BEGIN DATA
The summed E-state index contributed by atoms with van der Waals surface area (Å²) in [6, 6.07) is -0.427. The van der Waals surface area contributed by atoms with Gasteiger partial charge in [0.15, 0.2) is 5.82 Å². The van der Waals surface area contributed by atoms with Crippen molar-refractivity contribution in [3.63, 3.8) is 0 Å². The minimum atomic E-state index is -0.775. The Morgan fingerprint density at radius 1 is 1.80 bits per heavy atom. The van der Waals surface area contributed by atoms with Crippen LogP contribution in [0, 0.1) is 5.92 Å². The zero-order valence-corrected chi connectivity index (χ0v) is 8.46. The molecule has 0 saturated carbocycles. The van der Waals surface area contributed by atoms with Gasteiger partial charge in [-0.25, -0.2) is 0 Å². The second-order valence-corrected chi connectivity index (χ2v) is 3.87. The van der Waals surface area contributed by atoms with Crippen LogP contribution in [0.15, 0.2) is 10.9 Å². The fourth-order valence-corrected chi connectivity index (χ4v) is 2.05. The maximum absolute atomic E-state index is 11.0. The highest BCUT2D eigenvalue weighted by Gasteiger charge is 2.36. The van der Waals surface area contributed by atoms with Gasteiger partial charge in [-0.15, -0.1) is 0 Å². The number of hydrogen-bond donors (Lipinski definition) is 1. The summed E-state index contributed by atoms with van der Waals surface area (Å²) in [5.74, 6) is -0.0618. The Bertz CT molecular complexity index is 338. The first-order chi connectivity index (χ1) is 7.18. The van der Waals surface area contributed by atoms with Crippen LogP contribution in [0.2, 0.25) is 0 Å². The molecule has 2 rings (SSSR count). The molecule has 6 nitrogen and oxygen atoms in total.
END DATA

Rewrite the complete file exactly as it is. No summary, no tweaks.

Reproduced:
The summed E-state index contributed by atoms with van der Waals surface area (Å²) in [6, 6.07) is -0.427. The van der Waals surface area contributed by atoms with Gasteiger partial charge in [0.15, 0.2) is 5.82 Å². The van der Waals surface area contributed by atoms with Crippen molar-refractivity contribution in [3.63, 3.8) is 0 Å². The minimum atomic E-state index is -0.775. The Morgan fingerprint density at radius 1 is 1.80 bits per heavy atom. The van der Waals surface area contributed by atoms with Crippen LogP contribution in [0, 0.1) is 5.92 Å². The zero-order valence-corrected chi connectivity index (χ0v) is 8.46. The molecule has 0 saturated carbocycles. The van der Waals surface area contributed by atoms with Gasteiger partial charge in [-0.25, -0.2) is 0 Å². The second-order valence-corrected chi connectivity index (χ2v) is 3.87. The van der Waals surface area contributed by atoms with Crippen LogP contribution in [0.15, 0.2) is 10.9 Å². The fourth-order valence-corrected chi connectivity index (χ4v) is 2.05. The maximum absolute atomic E-state index is 11.0. The highest BCUT2D eigenvalue weighted by Gasteiger charge is 2.36. The van der Waals surface area contributed by atoms with Gasteiger partial charge in [-0.15, -0.1) is 0 Å². The number of hydrogen-bond donors (Lipinski definition) is 1. The summed E-state index contributed by atoms with van der Waals surface area (Å²) in [5.74, 6) is -0.0618. The Bertz CT molecular complexity index is 338. The first-order chi connectivity index (χ1) is 7.18. The van der Waals surface area contributed by atoms with Crippen LogP contribution in [0.2, 0.25) is 0 Å². The molecule has 2 rings (SSSR count). The molecule has 6 nitrogen and oxygen atoms in total.